Monday, November 3, 2008

Dear Douglas MacKinnon: Don't Blame The Messenger

I have an answer for your NYT "Campaign Stops" article which calls for country to do a big 'ol political auditing of the media coverage of the 2008 election once the whole thing is finished. (God willing, this will be Wednesday.) You ask, in conclusion:
My point is, regardless of whether the news media are right or wrong about an Obama win, shouldn’t they still be concerned about that “shred of credibility they have left?” Shouldn’t they be concerned with numerous studies and the observations of various journalists that the business has tilted too far to the left?
Here is my answer: NO.

The ENTIRE media bias argument is a red herring, employed by embittered conservatives to push a false narrative on the American public. Now, I'm not the type of person to make blanket partisan statements, because I believe no party has a monopoly on, well, anything (That's why in another blog I recently wrote that John McCain would have made a good President in 2000). But the "media bias" argument lacks any sort of credibility whatsoever, even from "independent" sources like, which found that 80 percent of its coverage has tilted toward Barack Obama during this campaign. Politico should not be ashamed of this. Consumers drive the media narrative, and if consumers want to read about Barack Obama, the news organizations that write about Barack Obama are going to stay in business, while the ones that don't will go under. It turns out, actually, that conservatives love the free-market argument right up until the point that they don't. It's similar to something I just read about baseball, where MLB lobbied Minnesota back in the 1980s to build the Metrodome for the Twins because of the intangible assets baseball would bring to the community; when MLB wanted to move the Twins in 2003, and argued that normal businesses would be allowed to leave if they compensated those aggrieved by their departure, a judge threw the "intangible assets" argument back in their face. It's the same thing here: the mechanism for any "media bias" that actually exists is a fundamental part of the Republican platform.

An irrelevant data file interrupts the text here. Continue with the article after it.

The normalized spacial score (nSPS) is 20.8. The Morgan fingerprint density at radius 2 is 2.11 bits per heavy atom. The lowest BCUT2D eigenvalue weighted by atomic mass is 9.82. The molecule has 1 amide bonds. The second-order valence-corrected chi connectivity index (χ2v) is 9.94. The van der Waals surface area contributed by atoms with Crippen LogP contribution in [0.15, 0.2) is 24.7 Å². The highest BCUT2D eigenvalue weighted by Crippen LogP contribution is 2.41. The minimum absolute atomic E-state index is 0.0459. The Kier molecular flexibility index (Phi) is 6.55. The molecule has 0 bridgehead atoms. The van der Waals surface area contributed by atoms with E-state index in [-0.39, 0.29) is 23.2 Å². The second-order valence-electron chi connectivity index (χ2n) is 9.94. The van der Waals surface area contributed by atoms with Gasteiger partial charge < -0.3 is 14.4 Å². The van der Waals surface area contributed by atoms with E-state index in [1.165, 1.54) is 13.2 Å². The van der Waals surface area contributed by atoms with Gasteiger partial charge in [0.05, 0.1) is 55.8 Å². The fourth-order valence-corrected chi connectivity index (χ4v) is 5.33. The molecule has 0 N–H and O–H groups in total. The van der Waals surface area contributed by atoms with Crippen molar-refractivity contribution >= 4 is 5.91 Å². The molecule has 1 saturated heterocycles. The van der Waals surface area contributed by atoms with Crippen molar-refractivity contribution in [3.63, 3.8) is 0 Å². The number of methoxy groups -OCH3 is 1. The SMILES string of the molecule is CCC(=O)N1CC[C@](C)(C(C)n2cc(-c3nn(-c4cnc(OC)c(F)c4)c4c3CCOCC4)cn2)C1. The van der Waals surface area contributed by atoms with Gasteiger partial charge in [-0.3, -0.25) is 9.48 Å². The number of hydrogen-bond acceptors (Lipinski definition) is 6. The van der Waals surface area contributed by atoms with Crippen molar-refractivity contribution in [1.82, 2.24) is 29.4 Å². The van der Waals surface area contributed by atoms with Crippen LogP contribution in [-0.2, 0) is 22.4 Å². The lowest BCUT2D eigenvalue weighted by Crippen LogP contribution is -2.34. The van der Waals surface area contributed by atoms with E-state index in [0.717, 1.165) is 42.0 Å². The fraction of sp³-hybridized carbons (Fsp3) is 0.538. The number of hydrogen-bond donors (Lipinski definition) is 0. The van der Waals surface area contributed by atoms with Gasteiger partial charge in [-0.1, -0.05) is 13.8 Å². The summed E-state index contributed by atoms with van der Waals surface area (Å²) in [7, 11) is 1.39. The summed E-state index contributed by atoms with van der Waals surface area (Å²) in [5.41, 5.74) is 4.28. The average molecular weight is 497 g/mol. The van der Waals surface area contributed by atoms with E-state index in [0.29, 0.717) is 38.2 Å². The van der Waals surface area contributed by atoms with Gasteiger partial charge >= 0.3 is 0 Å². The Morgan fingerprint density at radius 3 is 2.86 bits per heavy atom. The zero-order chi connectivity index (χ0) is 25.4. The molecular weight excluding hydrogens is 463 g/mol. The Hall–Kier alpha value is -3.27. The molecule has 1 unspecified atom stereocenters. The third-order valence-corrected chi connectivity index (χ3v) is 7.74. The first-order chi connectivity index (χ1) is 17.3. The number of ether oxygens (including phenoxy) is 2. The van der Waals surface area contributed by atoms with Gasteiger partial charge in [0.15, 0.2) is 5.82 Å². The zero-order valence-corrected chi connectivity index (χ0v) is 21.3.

But even disregarding the free market argument, the "media bias" argument is complete poppycock. I'm not sure I've ever used that word before, but there it is. MacKinnon talks about the media's "fascination" with Obama, but it's not the "media" that is fascinated with Obama; it is the American people. (Mr. MacKinnon will find this out tomorrow.) He writes that 80% of journalists are likely to vote for Obama and says that journalists, their editors, their management and the American people should care about this fact. Here's my question: why? Why should they care? The myth of the non-partisan journalist is along the same lines as the myth of the Vegas Sportsbook: that they want to be even on both sides, and collect the fruits that result from hanging out in the middle. The Sportsbook example is demonstrably false; they're not aiming to be "fair" in some nonsensical way; they're aiming to be right. If 90 percent of the bets come in on one side of an initial line and they think they're going to lose money if the bets keep coming in thusly, they move the line. If, however, they think they are going to win money on that proposition, they do not move the line. They are gamblers just like the gamblers, the same way journalists are human just like the voters. Journalists don't endeavor to systematically break down one candidate without either finding themselves out of a job or moving to a nakedly ideological outlet. (Think, like, Matt Taibbi at Rolling Stone.) But to imagine that journalists should be devoid of political opinions themselves is not only an anachronism, it never happened in the first place. Here's a story.